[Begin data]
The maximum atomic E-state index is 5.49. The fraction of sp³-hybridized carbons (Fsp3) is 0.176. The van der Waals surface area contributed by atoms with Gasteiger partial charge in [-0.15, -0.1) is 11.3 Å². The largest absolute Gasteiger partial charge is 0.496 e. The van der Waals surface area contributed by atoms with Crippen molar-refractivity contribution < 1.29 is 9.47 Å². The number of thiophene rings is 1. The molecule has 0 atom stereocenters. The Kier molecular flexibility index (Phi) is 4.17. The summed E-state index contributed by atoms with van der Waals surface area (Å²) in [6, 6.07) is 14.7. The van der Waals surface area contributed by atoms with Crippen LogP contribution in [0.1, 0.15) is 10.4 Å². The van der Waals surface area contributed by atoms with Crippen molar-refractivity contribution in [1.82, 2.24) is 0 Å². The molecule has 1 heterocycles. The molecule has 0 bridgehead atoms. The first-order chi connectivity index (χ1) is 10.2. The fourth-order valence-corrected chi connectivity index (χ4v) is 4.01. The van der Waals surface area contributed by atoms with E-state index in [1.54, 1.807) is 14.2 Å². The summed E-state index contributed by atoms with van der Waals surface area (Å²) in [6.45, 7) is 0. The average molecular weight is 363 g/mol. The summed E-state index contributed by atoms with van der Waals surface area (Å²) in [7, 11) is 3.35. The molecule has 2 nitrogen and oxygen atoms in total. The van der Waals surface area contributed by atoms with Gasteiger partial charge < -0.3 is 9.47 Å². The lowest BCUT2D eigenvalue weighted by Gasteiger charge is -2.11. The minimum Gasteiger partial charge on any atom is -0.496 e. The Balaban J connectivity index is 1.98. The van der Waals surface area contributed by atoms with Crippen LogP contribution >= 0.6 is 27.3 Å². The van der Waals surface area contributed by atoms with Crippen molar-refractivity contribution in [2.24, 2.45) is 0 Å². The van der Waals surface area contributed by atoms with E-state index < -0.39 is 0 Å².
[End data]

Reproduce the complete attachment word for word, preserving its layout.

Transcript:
The maximum atomic E-state index is 5.49. The fraction of sp³-hybridized carbons (Fsp3) is 0.176. The van der Waals surface area contributed by atoms with Gasteiger partial charge in [-0.15, -0.1) is 11.3 Å². The largest absolute Gasteiger partial charge is 0.496 e. The van der Waals surface area contributed by atoms with Crippen molar-refractivity contribution < 1.29 is 9.47 Å². The number of thiophene rings is 1. The molecule has 0 atom stereocenters. The Kier molecular flexibility index (Phi) is 4.17. The summed E-state index contributed by atoms with van der Waals surface area (Å²) in [6, 6.07) is 14.7. The van der Waals surface area contributed by atoms with Crippen LogP contribution in [0.1, 0.15) is 10.4 Å². The van der Waals surface area contributed by atoms with Crippen molar-refractivity contribution in [1.82, 2.24) is 0 Å². The molecule has 1 heterocycles. The molecule has 0 bridgehead atoms. The first-order chi connectivity index (χ1) is 10.2. The fourth-order valence-corrected chi connectivity index (χ4v) is 4.01. The van der Waals surface area contributed by atoms with E-state index in [1.54, 1.807) is 14.2 Å². The summed E-state index contributed by atoms with van der Waals surface area (Å²) in [6.45, 7) is 0. The average molecular weight is 363 g/mol. The summed E-state index contributed by atoms with van der Waals surface area (Å²) in [7, 11) is 3.35. The molecule has 2 nitrogen and oxygen atoms in total. The van der Waals surface area contributed by atoms with Gasteiger partial charge < -0.3 is 9.47 Å². The lowest BCUT2D eigenvalue weighted by Gasteiger charge is -2.11. The minimum Gasteiger partial charge on any atom is -0.496 e. The Balaban J connectivity index is 1.98. The van der Waals surface area contributed by atoms with Crippen LogP contribution >= 0.6 is 27.3 Å². The van der Waals surface area contributed by atoms with Crippen molar-refractivity contribution in [2.24, 2.45) is 0 Å². The van der Waals surface area contributed by atoms with E-state index < -0.39 is 0 Å².